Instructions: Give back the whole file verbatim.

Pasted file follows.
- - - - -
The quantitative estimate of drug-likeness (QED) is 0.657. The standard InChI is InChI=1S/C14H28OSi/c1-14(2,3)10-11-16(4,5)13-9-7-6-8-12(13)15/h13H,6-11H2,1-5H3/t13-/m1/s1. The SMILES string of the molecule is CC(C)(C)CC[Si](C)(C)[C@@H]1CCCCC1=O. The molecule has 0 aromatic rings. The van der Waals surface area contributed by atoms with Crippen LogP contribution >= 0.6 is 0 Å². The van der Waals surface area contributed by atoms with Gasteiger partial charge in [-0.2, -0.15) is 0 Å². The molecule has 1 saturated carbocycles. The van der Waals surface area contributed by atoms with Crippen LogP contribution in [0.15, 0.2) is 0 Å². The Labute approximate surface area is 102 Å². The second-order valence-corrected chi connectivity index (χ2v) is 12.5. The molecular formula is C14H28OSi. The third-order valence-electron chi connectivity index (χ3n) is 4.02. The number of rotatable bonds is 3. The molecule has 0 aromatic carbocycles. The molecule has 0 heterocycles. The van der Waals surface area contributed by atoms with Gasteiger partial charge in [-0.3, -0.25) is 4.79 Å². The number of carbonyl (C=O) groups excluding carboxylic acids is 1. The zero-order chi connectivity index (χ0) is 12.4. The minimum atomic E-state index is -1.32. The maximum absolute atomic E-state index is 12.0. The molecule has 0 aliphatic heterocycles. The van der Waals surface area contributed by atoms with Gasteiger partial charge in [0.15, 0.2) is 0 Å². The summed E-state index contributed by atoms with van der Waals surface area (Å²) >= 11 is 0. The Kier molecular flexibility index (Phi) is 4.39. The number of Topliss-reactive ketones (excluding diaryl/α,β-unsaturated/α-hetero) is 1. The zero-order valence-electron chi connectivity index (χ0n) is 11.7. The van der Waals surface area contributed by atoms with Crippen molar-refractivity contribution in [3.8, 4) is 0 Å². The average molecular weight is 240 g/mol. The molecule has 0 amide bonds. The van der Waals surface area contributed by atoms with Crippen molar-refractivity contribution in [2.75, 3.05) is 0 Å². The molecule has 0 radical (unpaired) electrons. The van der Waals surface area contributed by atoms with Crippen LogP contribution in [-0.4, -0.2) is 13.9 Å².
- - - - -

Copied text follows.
The quantitative estimate of drug-likeness (QED) is 0.657. The standard InChI is InChI=1S/C14H28OSi/c1-14(2,3)10-11-16(4,5)13-9-7-6-8-12(13)15/h13H,6-11H2,1-5H3/t13-/m1/s1. The SMILES string of the molecule is CC(C)(C)CC[Si](C)(C)[C@@H]1CCCCC1=O. The molecule has 0 aromatic rings. The van der Waals surface area contributed by atoms with Crippen LogP contribution >= 0.6 is 0 Å². The van der Waals surface area contributed by atoms with Gasteiger partial charge in [-0.2, -0.15) is 0 Å². The molecule has 1 saturated carbocycles. The van der Waals surface area contributed by atoms with Crippen LogP contribution in [0.15, 0.2) is 0 Å². The Labute approximate surface area is 102 Å². The second-order valence-corrected chi connectivity index (χ2v) is 12.5. The molecular formula is C14H28OSi. The third-order valence-electron chi connectivity index (χ3n) is 4.02. The number of rotatable bonds is 3. The molecule has 0 aromatic carbocycles. The molecule has 0 heterocycles. The van der Waals surface area contributed by atoms with Gasteiger partial charge in [-0.3, -0.25) is 4.79 Å². The number of carbonyl (C=O) groups excluding carboxylic acids is 1. The zero-order chi connectivity index (χ0) is 12.4. The minimum atomic E-state index is -1.32. The maximum absolute atomic E-state index is 12.0. The molecule has 0 aliphatic heterocycles. The van der Waals surface area contributed by atoms with Gasteiger partial charge in [0.15, 0.2) is 0 Å². The summed E-state index contributed by atoms with van der Waals surface area (Å²) >= 11 is 0. The Kier molecular flexibility index (Phi) is 4.39. The number of Topliss-reactive ketones (excluding diaryl/α,β-unsaturated/α-hetero) is 1. The zero-order valence-electron chi connectivity index (χ0n) is 11.7. The van der Waals surface area contributed by atoms with Crippen molar-refractivity contribution in [3.8, 4) is 0 Å². The average molecular weight is 240 g/mol. The molecule has 0 amide bonds. The van der Waals surface area contributed by atoms with Crippen molar-refractivity contribution in [2.75, 3.05) is 0 Å². The molecule has 0 radical (unpaired) electrons. The van der Waals surface area contributed by atoms with Crippen LogP contribution in [-0.4, -0.2) is 13.9 Å².